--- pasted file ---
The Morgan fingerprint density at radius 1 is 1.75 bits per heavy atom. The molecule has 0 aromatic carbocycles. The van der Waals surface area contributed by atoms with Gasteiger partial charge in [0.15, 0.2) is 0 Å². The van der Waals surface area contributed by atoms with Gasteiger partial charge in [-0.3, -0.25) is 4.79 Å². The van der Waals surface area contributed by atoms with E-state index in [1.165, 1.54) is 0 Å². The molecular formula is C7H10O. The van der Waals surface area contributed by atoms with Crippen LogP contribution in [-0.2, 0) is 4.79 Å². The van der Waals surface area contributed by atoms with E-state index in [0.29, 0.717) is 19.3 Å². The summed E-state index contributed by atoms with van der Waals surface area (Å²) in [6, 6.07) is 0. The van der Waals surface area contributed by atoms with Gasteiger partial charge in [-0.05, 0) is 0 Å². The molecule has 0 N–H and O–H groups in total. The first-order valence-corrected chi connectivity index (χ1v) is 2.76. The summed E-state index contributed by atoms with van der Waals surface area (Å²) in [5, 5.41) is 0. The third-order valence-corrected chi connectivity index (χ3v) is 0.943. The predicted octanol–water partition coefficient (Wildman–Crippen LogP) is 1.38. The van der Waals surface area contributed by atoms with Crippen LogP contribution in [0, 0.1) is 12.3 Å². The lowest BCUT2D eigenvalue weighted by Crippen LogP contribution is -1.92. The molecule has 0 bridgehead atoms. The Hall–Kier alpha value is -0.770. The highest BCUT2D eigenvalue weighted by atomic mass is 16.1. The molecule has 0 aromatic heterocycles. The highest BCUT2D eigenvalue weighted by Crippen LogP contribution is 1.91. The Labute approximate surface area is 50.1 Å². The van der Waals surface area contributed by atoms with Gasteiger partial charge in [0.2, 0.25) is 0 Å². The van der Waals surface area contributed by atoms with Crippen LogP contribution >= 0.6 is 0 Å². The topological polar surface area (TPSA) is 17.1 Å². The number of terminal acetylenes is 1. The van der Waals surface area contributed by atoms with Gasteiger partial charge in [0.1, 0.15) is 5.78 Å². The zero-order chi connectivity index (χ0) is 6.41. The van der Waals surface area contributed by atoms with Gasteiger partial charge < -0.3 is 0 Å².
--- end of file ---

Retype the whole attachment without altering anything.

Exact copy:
The Morgan fingerprint density at radius 1 is 1.75 bits per heavy atom. The molecule has 0 aromatic carbocycles. The van der Waals surface area contributed by atoms with Gasteiger partial charge in [0.15, 0.2) is 0 Å². The van der Waals surface area contributed by atoms with Gasteiger partial charge in [-0.3, -0.25) is 4.79 Å². The van der Waals surface area contributed by atoms with E-state index in [1.165, 1.54) is 0 Å². The molecular formula is C7H10O. The van der Waals surface area contributed by atoms with Crippen LogP contribution in [-0.2, 0) is 4.79 Å². The van der Waals surface area contributed by atoms with E-state index in [0.29, 0.717) is 19.3 Å². The summed E-state index contributed by atoms with van der Waals surface area (Å²) in [6, 6.07) is 0. The van der Waals surface area contributed by atoms with Gasteiger partial charge in [-0.05, 0) is 0 Å². The molecule has 0 N–H and O–H groups in total. The first-order valence-corrected chi connectivity index (χ1v) is 2.76. The summed E-state index contributed by atoms with van der Waals surface area (Å²) in [5, 5.41) is 0. The third-order valence-corrected chi connectivity index (χ3v) is 0.943. The predicted octanol–water partition coefficient (Wildman–Crippen LogP) is 1.38. The van der Waals surface area contributed by atoms with Crippen LogP contribution in [0, 0.1) is 12.3 Å². The lowest BCUT2D eigenvalue weighted by Crippen LogP contribution is -1.92. The molecule has 0 bridgehead atoms. The Hall–Kier alpha value is -0.770. The highest BCUT2D eigenvalue weighted by atomic mass is 16.1. The molecule has 0 aromatic heterocycles. The highest BCUT2D eigenvalue weighted by Crippen LogP contribution is 1.91. The Labute approximate surface area is 50.1 Å². The van der Waals surface area contributed by atoms with Gasteiger partial charge in [0.2, 0.25) is 0 Å². The van der Waals surface area contributed by atoms with Crippen LogP contribution >= 0.6 is 0 Å². The topological polar surface area (TPSA) is 17.1 Å². The number of terminal acetylenes is 1. The van der Waals surface area contributed by atoms with Gasteiger partial charge in [0.1, 0.15) is 5.78 Å². The zero-order chi connectivity index (χ0) is 6.41. The van der Waals surface area contributed by atoms with Gasteiger partial charge < -0.3 is 0 Å².